What are the side effects of cosmetic surgery?
As with any surgery, cosmetic surgical procedures do have risks. The most common risks are infection and bleeding. Signs of infection after surgery include:
- Bleeding, redness or pus from the incisions.
- Pain that is severe or doesn’t go away with pain relief medications.
- Severe swelling.
Complications from minimally invasive cosmetic surgery procedures are rare. They vary depending on the technique your provider used. After getting a chemical peel, laser hair removal or IPL, some people have burns, scabbing, changes in skin color or scarring. These side effects can be permanent.
Injection procedures (such as Botox and dermal fillers) can have side effects. Some people have pain, swelling or bruising at the injection site. Serious side effects and complications are rare. They include:
- Allergic reaction to the ingredients in the injection.
- Difficulty breathing.
- Droopy eyelids and weakness or paralysis in the facial muscles. These symptoms are also signs of a stroke.
- Nerve damage.
- Trouble speaking or difficulty swallowing.
- Vision loss.
What should I expect from cosmetic surgery?
It’s essential to have realistic expectations before getting cosmetic surgery. While these procedures can enhance your appearance or give you a more youthful look, they aren’t a one-size-fits-all solution. Take time to think about why you want to have a procedure and what you hope to achieve.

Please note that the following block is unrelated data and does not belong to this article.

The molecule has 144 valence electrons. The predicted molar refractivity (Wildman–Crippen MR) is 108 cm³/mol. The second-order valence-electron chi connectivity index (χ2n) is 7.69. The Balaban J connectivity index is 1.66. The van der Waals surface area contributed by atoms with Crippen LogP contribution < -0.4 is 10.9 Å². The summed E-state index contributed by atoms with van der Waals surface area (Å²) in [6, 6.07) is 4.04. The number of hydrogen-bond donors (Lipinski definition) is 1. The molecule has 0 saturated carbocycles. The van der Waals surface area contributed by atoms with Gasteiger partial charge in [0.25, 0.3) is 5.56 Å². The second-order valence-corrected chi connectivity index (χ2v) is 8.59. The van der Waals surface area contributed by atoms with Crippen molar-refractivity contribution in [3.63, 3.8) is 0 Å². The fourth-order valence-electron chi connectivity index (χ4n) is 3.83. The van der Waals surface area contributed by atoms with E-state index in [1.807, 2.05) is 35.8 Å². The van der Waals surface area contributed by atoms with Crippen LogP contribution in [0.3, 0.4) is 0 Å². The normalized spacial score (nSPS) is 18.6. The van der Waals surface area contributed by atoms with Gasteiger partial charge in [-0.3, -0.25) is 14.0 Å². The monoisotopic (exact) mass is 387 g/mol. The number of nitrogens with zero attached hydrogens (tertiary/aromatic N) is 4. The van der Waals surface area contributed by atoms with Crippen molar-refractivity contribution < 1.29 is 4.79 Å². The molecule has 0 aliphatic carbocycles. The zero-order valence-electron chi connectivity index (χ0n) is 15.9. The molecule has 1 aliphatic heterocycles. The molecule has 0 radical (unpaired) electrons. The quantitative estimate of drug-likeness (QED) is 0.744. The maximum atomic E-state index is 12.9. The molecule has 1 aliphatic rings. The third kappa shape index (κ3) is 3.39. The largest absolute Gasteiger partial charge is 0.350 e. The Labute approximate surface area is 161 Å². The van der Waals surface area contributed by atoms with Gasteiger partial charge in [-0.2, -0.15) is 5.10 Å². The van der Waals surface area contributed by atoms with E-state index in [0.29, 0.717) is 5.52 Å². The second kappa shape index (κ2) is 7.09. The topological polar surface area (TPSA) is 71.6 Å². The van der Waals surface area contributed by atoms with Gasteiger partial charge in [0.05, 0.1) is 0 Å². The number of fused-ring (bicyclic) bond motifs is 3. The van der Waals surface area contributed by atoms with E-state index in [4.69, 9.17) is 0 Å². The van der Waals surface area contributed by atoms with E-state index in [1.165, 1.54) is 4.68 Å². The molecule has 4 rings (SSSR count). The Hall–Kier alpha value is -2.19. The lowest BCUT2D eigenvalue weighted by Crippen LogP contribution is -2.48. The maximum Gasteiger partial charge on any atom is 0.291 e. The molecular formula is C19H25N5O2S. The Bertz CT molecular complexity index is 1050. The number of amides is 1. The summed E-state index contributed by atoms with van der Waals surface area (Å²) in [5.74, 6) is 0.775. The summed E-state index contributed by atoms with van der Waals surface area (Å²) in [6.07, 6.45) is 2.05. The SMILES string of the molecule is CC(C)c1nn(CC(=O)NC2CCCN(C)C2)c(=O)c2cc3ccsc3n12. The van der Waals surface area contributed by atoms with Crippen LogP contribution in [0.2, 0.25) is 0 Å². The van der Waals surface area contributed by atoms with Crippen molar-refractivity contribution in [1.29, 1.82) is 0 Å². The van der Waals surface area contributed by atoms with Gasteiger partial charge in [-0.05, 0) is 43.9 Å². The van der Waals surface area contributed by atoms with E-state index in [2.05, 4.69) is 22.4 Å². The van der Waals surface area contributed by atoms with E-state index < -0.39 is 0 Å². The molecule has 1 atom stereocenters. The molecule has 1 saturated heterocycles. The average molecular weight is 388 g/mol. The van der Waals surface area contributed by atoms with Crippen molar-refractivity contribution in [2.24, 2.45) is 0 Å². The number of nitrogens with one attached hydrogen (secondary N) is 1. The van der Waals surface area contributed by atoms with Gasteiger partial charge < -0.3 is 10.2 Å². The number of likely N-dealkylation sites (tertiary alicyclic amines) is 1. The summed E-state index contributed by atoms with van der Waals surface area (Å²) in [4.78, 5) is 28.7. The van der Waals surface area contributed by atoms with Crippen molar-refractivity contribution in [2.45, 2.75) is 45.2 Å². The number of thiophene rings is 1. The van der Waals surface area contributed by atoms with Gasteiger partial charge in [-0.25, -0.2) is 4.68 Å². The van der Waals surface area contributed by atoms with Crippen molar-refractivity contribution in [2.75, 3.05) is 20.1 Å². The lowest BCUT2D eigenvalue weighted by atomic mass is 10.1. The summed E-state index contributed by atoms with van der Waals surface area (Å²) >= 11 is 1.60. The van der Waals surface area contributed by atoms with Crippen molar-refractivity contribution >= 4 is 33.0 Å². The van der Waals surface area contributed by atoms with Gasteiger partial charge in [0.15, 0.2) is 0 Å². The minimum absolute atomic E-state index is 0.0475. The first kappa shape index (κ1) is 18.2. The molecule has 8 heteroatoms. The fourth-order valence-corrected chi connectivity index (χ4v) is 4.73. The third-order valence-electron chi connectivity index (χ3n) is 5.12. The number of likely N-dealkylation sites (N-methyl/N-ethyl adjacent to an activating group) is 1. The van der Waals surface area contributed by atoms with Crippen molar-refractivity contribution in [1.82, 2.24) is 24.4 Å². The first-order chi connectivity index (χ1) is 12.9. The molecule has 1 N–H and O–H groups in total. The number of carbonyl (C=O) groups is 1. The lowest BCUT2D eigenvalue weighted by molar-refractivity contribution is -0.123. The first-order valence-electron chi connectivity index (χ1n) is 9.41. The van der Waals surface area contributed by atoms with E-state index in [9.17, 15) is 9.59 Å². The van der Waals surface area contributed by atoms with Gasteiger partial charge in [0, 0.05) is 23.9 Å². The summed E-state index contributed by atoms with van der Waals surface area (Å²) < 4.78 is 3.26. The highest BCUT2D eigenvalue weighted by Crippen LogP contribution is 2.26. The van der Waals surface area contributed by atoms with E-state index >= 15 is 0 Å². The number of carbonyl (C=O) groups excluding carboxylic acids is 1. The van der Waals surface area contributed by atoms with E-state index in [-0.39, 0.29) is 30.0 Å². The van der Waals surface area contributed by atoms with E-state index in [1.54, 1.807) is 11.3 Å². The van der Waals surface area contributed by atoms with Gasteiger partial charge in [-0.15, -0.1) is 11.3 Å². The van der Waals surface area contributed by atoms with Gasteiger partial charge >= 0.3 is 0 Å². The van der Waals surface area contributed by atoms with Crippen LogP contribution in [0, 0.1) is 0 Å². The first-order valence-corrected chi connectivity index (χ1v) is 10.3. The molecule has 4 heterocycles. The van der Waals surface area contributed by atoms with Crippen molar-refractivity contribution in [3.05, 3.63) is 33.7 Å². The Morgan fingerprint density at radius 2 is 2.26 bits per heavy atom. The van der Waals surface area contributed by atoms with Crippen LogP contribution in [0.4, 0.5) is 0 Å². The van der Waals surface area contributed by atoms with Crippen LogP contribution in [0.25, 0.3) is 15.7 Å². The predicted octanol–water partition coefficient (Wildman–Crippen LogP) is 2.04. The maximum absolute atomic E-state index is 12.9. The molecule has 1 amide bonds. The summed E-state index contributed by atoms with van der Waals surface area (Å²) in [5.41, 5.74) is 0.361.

Talk to your provider about what you can expect after your procedure. Some people choose to have more than one procedure to get the results they want. Many people weigh the risks and benefits of cosmetic surgery and decide not to get it.
What can I do to protect myself from complications of cosmetic surgery?
To lower your risk of complications from cosmetic surgery, follow your provider’s instructions carefully before a procedure. You’re more likely to heal properly if you maintain a healthy weight, eat a balanced diet and quit smoking before your procedure.
If you had surgery, be sure to follow your provider’s instructions about how to care for your incision. To avoid complications, give yourself time to rest and recover.
Some skin treatments (such as chemical peels and laser resurfacing) make your skin more sensitive to the sun. You’ll need to wear a hat, protective clothing or sunscreen outside to avoid getting a sunburn. Talk to your provider about other precautions you should take.
A note from Cleveland Clinic
Every year, cosmetic surgery procedures help millions of people feel more confident with how they look. These procedures can enhance your appearance and improve your self-esteem, but it’s important to have realistic expectations. Be open and honest with your provider about what you hope to achieve from cosmetic surgery. Follow your provider’s instructions carefully when recovering from any procedure. By staying healthy overall, you’ll increase your chances of healing properly and getting the results you want.